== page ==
The Horse Forum banner
Status
Not open for further replies.
1 - 7 of 7 Posts

·
Registered
Joined
·
444 Posts
Discussion Starter · #1 ·
I am looking to purchase a round pen and wanted a little advice on brands. I am looking at either 40 ft or 60 ft. I am just wanting on for light exercising of my mare. I do know I want to be able to move it if need be.
 

·
Registered
Joined
·
6,800 Posts
Bigger will be better. Once you get a 40 foot set up, you'll be wishing you had more room. 60 is ideal.
Posted via Mobile Device
 

·
Super Moderator
Joined
·
27,073 Posts
I bought my panels at tractor supply. They are light enough for me to pick up and move on my own. I am constantly breaking mine down and using a panel for a quick fix to a down fence or setting up a temp stall or making a small paddock. I rarely use it as a round pen! It is very very convenient and the great thing is, you can always by more panels...
 

·
Registered
Joined
·
22,320 Posts
Personally, I can't stand the tubing panels that you find at most farm and ranch stores. Maybe it's because I've spent much of my time dealing with rather unruly horses that sometimes bang into the fence or try to jump over it. And, I have a couple of horses that can demolish those panels in just a few days.....
LOL, this is what they normally look like after a few weeks at my house :?


Anyway, when I decided I wanted to build a roundpen, I started looking around for heavier duty panels that would withstand just about anything but still be light enough that I could move them by myself. I stumbled across a friend who deals for D & D Gates and Panels out of Merkel TX and got some of those panels. Their lightweight panels are actual steel piping and 6' tall. They are a bit heavy, but I am still able to move them by myself...it just takes a fair amount of time and strength (I'd say that the 10' panels I have probably weight 75-80 pounds each). The gate panels do weigh more but they are movable with another person to help (probably weigh around 150).

Because they are square instead of rounded at the corners, it's impossible for a horse to get a foot hung at the joints. I likely will never buy another tubing panel. When I was preparing to build all this, the 5'5 tall x 12' long tubing panels at the local feed store were $114. I got these panels for around $85 each (about 4 years ago, but some of that cost was shipping to get them up here to the boonies LOL) and I haven't had to replace one yet in spite of dealing with some pretty nasty horses that tried to tear them up.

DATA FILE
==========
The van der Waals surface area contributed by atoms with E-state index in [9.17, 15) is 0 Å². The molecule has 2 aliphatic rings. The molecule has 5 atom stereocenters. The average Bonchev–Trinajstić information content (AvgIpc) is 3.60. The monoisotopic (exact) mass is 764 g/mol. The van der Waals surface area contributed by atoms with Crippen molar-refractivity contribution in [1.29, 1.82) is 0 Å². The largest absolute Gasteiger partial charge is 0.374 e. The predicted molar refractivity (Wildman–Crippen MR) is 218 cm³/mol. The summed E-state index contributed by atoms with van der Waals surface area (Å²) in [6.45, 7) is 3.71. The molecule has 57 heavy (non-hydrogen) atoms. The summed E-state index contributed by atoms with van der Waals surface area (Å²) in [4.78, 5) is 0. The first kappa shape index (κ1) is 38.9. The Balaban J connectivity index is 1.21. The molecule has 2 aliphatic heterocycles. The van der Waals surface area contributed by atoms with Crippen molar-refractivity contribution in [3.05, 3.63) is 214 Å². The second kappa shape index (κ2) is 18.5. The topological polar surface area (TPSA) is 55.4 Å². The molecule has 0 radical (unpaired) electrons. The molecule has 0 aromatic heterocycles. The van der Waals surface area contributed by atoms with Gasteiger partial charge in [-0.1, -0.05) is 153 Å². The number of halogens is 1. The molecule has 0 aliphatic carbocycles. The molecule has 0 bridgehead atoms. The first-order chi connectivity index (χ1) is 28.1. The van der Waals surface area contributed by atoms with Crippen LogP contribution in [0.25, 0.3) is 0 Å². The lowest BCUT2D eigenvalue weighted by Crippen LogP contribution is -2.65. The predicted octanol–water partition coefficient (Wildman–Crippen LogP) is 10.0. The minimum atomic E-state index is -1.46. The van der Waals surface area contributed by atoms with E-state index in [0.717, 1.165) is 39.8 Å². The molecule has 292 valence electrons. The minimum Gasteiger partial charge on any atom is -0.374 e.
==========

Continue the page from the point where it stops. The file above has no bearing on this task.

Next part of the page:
Don't mind the junky old panel in the foreground here LOL




And, don't mind the horse, he belonged to a customer (he was one that bucked into the panels a couple of times :?). He stood about 15hh so that should give you an idea of how tall the panels are.
 

·
Registered
Joined
·
4,863 Posts
The one here is about 45ft. It's the perfect size for groundwork. I wouldn't want it much bigger for that because then I couldn't "reach" the horse, cut in front of it, chase it on etc without a lot of effort. I've had green horses in there and it's great.

However, it's too small to ride in really. You can walk and do a little trot but really not much.

I guess my advice is to work out what you want to do with the roundyard then get the size that suits.

This one was just bought from the local metal place down the road. You can specify what you want. Sometimes it's best not to get brands, and just get a local business that is willing to address your needs.
 

·
Registered
Joined
·
1,231 Posts
Speaking from experience. I had a 40ft round pen and it was to small, once I started riding the horses in it. I built it out to 60ft and that is perfect. You could split the difference and go 50ft but any smaller then that is to small IMO.
 
1 - 7 of 7 Posts
Status
Not open for further replies.
Top